A woman spins raw silk yarn at a factory in Rwanda, January 19, 2009. REUTERS/Hereward Holland

KIGALI (Reuters) – Rwanda’s central bank on Thursday pledged to keep monetary policy “prudent” to safeguard against stubborn inflationary pressures which have triggered sharp rises in interest rates and public anger in neighbouring African economies.

Rwanda has had a better run on inflation than other countries in east Africa, including Kenya, Uganda, and Tanzania where double digit inflation and weak currencies prompted authorities to increase interest rates to around 20 percent in some cases.

Inflation in Rwanda will ease to 7.5 percent year-on-year in the central African country from 8.3 percent in 2011, the central bank said in a statement.

“The BNR monetary and exchange rate policy will remain prudent enough to continue limiting the impact of likely persistent regional inflationary pressures,” it said in a monetary policy statement.

The bank also said growth this year would slow to a projected 7.6 percent from a forecast 8.8 percent in 2011.

There was no immediate word on the bank’s key policy rate which it raised by 50 basis points twice in the final quarter of 2011 to a level of 7 percent to prevent inflationary pressures from hurting the economy.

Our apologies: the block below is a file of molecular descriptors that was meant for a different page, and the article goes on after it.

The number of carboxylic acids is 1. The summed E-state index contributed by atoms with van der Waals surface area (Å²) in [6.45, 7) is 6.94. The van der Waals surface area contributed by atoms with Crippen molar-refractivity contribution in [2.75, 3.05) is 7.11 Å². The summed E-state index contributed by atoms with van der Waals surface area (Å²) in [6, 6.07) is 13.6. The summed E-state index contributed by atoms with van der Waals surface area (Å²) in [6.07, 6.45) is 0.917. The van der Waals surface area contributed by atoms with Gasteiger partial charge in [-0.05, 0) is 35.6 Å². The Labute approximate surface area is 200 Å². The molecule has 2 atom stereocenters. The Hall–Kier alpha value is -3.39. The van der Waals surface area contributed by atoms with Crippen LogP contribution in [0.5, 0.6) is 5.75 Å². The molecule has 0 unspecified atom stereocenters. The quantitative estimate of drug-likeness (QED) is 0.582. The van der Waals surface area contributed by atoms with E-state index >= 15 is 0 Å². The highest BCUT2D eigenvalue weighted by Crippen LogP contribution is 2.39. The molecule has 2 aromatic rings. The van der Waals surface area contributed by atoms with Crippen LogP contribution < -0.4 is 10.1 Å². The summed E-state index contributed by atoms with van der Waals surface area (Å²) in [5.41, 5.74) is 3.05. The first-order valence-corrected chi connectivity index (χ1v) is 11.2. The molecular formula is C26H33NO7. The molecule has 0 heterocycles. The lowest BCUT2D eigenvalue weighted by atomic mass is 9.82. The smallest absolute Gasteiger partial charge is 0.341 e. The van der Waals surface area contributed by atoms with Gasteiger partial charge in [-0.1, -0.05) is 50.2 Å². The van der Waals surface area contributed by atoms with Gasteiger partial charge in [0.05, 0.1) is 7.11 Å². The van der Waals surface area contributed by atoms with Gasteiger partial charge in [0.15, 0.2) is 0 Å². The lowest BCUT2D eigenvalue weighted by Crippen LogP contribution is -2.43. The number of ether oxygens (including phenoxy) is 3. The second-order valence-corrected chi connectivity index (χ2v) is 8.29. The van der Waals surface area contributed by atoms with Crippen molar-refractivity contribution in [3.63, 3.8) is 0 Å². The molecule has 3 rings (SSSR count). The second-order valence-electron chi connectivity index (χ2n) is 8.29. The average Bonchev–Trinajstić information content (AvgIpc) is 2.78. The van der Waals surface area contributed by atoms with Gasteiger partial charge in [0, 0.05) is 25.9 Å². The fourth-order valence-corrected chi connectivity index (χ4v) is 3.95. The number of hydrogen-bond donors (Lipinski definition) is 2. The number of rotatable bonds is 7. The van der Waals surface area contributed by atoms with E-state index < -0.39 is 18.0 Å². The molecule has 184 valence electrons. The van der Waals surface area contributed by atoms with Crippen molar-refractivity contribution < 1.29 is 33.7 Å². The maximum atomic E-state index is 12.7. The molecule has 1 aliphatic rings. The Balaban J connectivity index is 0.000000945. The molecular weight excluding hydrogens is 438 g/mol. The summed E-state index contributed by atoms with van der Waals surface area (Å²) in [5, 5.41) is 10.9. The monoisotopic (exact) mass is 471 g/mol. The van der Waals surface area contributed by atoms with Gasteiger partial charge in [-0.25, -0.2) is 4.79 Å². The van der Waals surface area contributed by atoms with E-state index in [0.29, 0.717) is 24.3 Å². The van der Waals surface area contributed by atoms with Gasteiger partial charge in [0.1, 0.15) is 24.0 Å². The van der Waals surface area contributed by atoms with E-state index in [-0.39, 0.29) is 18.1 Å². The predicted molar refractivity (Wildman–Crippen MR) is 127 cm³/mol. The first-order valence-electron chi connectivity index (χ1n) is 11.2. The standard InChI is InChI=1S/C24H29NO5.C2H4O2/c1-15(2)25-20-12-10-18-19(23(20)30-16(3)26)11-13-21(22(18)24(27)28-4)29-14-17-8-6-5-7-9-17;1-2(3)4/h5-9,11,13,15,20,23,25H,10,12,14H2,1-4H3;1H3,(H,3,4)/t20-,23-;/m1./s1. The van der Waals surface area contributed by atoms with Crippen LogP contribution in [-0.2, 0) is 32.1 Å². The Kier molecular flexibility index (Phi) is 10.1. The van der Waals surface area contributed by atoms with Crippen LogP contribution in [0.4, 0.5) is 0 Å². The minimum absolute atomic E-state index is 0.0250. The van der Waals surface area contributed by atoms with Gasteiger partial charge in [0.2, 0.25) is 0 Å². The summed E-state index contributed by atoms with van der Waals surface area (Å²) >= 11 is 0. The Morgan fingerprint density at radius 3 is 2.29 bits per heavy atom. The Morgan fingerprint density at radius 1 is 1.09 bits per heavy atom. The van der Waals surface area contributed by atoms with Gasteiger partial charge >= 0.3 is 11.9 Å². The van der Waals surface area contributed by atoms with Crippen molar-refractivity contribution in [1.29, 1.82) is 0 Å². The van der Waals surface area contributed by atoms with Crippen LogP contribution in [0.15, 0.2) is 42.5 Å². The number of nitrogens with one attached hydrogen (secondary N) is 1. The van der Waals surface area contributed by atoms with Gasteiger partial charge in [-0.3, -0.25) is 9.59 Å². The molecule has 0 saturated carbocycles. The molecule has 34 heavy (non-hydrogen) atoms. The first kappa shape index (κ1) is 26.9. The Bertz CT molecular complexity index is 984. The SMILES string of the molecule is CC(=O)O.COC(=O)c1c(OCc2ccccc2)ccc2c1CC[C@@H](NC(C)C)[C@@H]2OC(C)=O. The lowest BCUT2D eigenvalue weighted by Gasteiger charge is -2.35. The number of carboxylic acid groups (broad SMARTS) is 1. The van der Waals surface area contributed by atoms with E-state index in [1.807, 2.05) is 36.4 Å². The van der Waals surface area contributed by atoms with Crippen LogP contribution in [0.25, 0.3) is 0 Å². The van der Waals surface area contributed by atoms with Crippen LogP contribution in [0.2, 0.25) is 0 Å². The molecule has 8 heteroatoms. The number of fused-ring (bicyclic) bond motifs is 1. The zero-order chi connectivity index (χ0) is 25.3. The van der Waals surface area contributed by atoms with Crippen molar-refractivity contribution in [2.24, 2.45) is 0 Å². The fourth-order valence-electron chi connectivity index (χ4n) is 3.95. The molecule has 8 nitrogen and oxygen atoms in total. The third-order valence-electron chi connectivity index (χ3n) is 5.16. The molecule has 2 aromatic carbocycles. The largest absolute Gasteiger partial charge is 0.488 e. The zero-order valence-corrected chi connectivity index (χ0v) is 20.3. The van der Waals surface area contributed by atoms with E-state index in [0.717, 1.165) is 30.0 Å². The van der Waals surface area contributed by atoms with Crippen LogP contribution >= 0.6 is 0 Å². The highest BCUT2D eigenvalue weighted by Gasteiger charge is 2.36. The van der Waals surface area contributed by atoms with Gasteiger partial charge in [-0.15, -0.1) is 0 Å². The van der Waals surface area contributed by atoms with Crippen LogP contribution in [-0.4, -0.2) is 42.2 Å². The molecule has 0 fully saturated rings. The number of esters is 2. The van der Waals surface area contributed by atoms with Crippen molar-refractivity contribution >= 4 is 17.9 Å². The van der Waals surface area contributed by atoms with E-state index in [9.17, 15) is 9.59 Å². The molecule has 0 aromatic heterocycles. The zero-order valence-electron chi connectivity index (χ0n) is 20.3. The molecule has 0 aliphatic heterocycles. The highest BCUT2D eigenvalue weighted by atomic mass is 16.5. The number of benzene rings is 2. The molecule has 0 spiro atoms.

Inflation had been contained at moderate levels mainly due to the improved food production, efficient management of monetary policy, a stable exchange rate which limited the pass-through of imported inflation to domestic market, the bank said.

Inflation appears to have peaked in both Kenya and Uganda and analysts expect a sustained cycle of monetary easing in both soon.

Rwanda’s central bank said gross domestic product in 2011 was spurred by a strong growth in the key agriculture sector, as well as industry and services.

The landlocked country ended 2011 with a positive balance of payments standing at $120 million compared with $72 million a year earlier, helping to build up foreign reserves, official data showed.

“This comfortable external position resulted from a significant increase of official and private capital inflows which continued to offset the structural current account deficit mainly coming from a huge trade deficit, estimated at $1,194 million,” the statement said.

The central bank said it planned to offer a 7-year Treasury bond by the end of February and another bond targeting Rwandans abroad by end-June.

By Graham Holliday

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